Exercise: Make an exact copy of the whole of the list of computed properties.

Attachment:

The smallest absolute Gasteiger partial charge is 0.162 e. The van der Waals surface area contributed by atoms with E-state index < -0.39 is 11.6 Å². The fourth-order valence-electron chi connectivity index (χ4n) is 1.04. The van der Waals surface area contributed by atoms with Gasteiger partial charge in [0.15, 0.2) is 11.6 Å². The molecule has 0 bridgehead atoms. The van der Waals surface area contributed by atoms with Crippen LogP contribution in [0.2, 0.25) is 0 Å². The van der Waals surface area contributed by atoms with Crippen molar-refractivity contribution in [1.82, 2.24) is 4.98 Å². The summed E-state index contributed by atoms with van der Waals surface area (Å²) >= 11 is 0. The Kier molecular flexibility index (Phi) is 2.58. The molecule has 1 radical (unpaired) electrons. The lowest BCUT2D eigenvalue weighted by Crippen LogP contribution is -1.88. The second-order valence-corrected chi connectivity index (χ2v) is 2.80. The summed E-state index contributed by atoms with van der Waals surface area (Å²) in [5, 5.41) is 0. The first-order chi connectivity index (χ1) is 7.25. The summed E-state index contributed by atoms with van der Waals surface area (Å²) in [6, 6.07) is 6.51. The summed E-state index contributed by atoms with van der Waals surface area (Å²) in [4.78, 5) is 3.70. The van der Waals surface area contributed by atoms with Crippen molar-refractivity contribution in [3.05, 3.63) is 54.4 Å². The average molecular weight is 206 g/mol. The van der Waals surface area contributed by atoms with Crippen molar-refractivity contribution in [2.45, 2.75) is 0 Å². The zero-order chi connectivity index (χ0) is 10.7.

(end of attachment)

The smallest absolute Gasteiger partial charge is 0.162 e. The van der Waals surface area contributed by atoms with E-state index < -0.39 is 11.6 Å². The fourth-order valence-electron chi connectivity index (χ4n) is 1.04. The van der Waals surface area contributed by atoms with Gasteiger partial charge in [0.15, 0.2) is 11.6 Å². The molecule has 0 bridgehead atoms. The van der Waals surface area contributed by atoms with Crippen LogP contribution in [0.2, 0.25) is 0 Å². The van der Waals surface area contributed by atoms with Crippen molar-refractivity contribution in [1.82, 2.24) is 4.98 Å². The summed E-state index contributed by atoms with van der Waals surface area (Å²) >= 11 is 0. The Kier molecular flexibility index (Phi) is 2.58. The molecule has 1 radical (unpaired) electrons. The lowest BCUT2D eigenvalue weighted by Crippen LogP contribution is -1.88. The second-order valence-corrected chi connectivity index (χ2v) is 2.80. The summed E-state index contributed by atoms with van der Waals surface area (Å²) in [5, 5.41) is 0. The first-order chi connectivity index (χ1) is 7.25. The summed E-state index contributed by atoms with van der Waals surface area (Å²) in [6, 6.07) is 6.51. The summed E-state index contributed by atoms with van der Waals surface area (Å²) in [4.78, 5) is 3.70. The van der Waals surface area contributed by atoms with Crippen molar-refractivity contribution in [3.05, 3.63) is 54.4 Å². The average molecular weight is 206 g/mol. The van der Waals surface area contributed by atoms with Crippen molar-refractivity contribution in [2.45, 2.75) is 0 Å². The zero-order chi connectivity index (χ0) is 10.7.